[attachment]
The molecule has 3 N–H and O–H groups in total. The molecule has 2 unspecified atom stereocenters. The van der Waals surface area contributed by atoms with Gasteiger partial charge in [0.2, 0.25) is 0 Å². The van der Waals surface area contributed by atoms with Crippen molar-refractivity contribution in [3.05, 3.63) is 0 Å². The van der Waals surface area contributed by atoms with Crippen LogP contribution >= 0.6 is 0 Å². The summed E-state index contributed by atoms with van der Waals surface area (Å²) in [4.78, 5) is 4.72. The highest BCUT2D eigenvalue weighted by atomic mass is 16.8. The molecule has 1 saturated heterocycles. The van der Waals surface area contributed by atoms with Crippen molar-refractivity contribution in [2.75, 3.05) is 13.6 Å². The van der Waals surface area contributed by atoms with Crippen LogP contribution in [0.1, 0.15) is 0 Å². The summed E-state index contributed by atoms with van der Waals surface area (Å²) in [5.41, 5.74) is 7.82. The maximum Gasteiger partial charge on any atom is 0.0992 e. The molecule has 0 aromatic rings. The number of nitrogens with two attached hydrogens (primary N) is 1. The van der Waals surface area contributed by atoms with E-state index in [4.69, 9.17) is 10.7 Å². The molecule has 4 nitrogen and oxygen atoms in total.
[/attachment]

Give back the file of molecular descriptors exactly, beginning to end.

The molecule has 3 N–H and O–H groups in total. The molecule has 2 unspecified atom stereocenters. The van der Waals surface area contributed by atoms with Gasteiger partial charge in [0.2, 0.25) is 0 Å². The van der Waals surface area contributed by atoms with Crippen molar-refractivity contribution in [3.05, 3.63) is 0 Å². The van der Waals surface area contributed by atoms with Crippen LogP contribution >= 0.6 is 0 Å². The summed E-state index contributed by atoms with van der Waals surface area (Å²) in [4.78, 5) is 4.72. The highest BCUT2D eigenvalue weighted by atomic mass is 16.8. The molecule has 1 saturated heterocycles. The van der Waals surface area contributed by atoms with Crippen molar-refractivity contribution in [2.75, 3.05) is 13.6 Å². The van der Waals surface area contributed by atoms with Crippen LogP contribution in [0.1, 0.15) is 0 Å². The summed E-state index contributed by atoms with van der Waals surface area (Å²) in [5.41, 5.74) is 7.82. The maximum Gasteiger partial charge on any atom is 0.0992 e. The molecule has 0 aromatic rings. The number of nitrogens with two attached hydrogens (primary N) is 1. The van der Waals surface area contributed by atoms with E-state index in [4.69, 9.17) is 10.7 Å². The molecule has 4 nitrogen and oxygen atoms in total.